• Bob Stover // January 17, 2018 at 10:29 AM //

        The Quintana trade has nothing to do with the Cole trade. He was signed last year when starting pitching was tough to get. This is this year and there are quality pitchers available as free agents that won’t cost a team any prospects to sign. Next year will be the bumper crop of all bumper crops with respect to free agent talent. FA starting pitchers still available include Arrieta, Sanchez, Lackey, Hellickson, Garza, Jimenez, Tillman, Cashner, Vargas, Lynn, Santiago, Buchholz, Garcia, Miley, Wood, Cobb, Latos and Kendrick. Some of them are available for less than Cole will be getting. The ones that will get more, and perhaps a lot more, will not cost anything in prospects.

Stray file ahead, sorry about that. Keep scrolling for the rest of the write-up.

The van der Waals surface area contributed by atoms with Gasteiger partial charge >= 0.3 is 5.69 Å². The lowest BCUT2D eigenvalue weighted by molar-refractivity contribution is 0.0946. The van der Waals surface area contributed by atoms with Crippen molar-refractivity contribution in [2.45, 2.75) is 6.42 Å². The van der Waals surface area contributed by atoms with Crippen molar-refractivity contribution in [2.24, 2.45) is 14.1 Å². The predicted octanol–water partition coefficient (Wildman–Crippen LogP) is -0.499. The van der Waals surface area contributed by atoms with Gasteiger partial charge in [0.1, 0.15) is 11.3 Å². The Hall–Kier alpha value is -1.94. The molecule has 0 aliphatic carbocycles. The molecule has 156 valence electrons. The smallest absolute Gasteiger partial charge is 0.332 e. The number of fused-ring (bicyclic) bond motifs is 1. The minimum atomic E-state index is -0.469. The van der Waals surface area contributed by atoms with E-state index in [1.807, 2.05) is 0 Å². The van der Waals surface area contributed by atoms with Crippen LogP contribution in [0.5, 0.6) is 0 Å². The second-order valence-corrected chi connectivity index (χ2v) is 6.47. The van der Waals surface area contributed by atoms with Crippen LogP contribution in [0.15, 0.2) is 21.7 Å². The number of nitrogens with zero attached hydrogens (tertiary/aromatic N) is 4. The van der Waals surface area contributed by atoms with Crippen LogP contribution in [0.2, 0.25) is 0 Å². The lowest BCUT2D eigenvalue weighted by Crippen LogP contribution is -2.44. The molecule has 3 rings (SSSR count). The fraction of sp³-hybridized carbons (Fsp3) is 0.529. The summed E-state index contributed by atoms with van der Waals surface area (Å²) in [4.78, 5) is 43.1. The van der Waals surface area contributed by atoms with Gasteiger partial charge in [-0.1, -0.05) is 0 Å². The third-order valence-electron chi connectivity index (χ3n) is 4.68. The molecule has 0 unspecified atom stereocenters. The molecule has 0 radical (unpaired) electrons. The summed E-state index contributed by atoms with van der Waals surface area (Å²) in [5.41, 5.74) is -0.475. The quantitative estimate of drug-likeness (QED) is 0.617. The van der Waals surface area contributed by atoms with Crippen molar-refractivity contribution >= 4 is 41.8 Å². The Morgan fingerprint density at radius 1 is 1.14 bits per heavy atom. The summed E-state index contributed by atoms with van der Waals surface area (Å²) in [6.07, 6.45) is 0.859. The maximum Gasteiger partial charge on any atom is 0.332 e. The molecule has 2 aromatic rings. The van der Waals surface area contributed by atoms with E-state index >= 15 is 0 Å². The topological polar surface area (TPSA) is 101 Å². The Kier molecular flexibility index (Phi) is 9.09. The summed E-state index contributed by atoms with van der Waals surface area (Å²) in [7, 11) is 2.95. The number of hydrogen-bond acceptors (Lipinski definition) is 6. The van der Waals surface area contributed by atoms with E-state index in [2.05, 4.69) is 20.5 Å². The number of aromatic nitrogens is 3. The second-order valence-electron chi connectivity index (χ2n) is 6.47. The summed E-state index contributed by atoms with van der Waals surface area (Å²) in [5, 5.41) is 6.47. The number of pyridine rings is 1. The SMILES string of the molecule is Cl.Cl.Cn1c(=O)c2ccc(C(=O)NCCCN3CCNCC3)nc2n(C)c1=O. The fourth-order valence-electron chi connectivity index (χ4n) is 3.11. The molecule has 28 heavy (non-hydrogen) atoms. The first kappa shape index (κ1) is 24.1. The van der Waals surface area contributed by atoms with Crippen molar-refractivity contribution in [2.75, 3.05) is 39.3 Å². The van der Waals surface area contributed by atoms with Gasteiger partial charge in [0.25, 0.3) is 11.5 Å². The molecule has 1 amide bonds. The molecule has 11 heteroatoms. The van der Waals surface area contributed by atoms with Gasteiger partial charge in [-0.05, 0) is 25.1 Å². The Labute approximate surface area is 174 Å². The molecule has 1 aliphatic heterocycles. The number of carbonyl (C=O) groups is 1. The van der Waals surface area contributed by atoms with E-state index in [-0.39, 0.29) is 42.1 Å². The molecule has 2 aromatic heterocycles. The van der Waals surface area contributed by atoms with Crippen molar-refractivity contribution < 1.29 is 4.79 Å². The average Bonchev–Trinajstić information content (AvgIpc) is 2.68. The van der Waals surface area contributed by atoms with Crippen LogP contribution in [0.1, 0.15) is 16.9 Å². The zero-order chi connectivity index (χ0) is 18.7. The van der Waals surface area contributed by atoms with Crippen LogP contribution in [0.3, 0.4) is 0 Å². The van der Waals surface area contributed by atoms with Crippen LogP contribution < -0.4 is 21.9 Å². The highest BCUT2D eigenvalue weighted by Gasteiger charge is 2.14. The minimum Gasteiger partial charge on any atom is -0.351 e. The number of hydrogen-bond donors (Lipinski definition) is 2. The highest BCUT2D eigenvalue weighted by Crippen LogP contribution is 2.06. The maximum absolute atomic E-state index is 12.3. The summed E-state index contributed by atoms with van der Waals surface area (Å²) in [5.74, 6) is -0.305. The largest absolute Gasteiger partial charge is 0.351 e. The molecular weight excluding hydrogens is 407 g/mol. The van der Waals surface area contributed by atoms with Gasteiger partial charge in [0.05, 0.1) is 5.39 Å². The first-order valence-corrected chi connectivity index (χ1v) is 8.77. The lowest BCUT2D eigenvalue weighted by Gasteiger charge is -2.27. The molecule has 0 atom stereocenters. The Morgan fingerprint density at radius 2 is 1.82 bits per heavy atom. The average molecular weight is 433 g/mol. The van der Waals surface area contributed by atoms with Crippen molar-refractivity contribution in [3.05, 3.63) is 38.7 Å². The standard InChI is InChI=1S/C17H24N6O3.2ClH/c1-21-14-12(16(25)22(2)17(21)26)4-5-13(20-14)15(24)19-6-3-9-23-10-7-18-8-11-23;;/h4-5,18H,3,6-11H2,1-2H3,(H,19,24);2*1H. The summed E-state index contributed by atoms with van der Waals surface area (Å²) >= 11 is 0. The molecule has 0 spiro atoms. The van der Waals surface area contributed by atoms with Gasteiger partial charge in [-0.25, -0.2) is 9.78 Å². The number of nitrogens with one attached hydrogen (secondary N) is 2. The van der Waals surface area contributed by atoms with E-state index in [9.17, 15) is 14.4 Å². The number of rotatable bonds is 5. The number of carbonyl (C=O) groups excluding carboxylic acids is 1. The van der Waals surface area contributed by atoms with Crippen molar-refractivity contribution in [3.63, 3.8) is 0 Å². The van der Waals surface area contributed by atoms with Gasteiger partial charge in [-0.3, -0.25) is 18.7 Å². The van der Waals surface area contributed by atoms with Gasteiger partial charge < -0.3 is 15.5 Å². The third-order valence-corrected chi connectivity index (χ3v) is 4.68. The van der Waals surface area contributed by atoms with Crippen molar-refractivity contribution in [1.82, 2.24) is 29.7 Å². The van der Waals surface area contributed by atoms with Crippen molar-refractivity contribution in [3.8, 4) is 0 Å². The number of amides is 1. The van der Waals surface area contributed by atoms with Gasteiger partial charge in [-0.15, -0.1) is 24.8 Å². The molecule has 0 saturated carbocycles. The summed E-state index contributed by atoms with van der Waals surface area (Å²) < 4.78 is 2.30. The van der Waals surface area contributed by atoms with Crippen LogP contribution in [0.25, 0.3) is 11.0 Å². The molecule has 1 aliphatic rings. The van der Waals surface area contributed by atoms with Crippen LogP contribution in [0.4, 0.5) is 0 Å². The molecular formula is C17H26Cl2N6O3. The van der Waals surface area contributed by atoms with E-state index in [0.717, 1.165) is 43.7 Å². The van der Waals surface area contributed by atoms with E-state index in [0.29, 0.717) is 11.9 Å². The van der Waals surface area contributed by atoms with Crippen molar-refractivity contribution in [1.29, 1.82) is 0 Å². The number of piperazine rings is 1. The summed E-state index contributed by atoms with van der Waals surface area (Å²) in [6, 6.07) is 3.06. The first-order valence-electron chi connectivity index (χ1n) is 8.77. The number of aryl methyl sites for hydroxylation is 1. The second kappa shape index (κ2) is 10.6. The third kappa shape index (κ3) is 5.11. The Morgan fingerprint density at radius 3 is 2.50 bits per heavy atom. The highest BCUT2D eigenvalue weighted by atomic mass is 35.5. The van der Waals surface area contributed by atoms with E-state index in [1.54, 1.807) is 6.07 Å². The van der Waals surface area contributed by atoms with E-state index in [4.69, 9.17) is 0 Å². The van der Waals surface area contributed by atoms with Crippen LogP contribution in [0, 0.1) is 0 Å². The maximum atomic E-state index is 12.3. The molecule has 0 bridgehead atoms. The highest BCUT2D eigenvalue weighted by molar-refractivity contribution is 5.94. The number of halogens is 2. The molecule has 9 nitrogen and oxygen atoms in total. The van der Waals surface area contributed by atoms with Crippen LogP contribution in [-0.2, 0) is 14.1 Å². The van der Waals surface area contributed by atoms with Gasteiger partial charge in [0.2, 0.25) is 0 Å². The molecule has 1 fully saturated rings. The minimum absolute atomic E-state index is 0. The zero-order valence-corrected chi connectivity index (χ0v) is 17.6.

• Bob Stover // January 17, 2018 at 10:18 AM //

      Cole will be a #3 in Houston, will he not? It says everywhere that I have read that he will slot in behind Dallas Kuechel and Justin Verlander. The fact that he was the #1 guy in Pittsburgh and a stud does not mean that he is a #1 everywhere in MLB. It seems to me that just like N.H. you are perhaps overvaluing a player. N.H. never came close to prying any of the untouchable prospects away from the Yankees or Astros in the trade for Cole. Your sloppy analysis totally ignores that there is a free agent market out there glutted with folks that can be signed to fill a #3 starter position, and it wouldn’t cost the signing team any prospects. Spending money is easy for teams like the Yankees and Astros; replacing blue chip prospects is not.

    • I said he’d be a #1 or #2 on “just about any rotation”. Can you even read? He could easily end the year in Houston as #2 or even #1. He is that good. He had a down year last year and Houston exploited the Pirates desperation to sell low.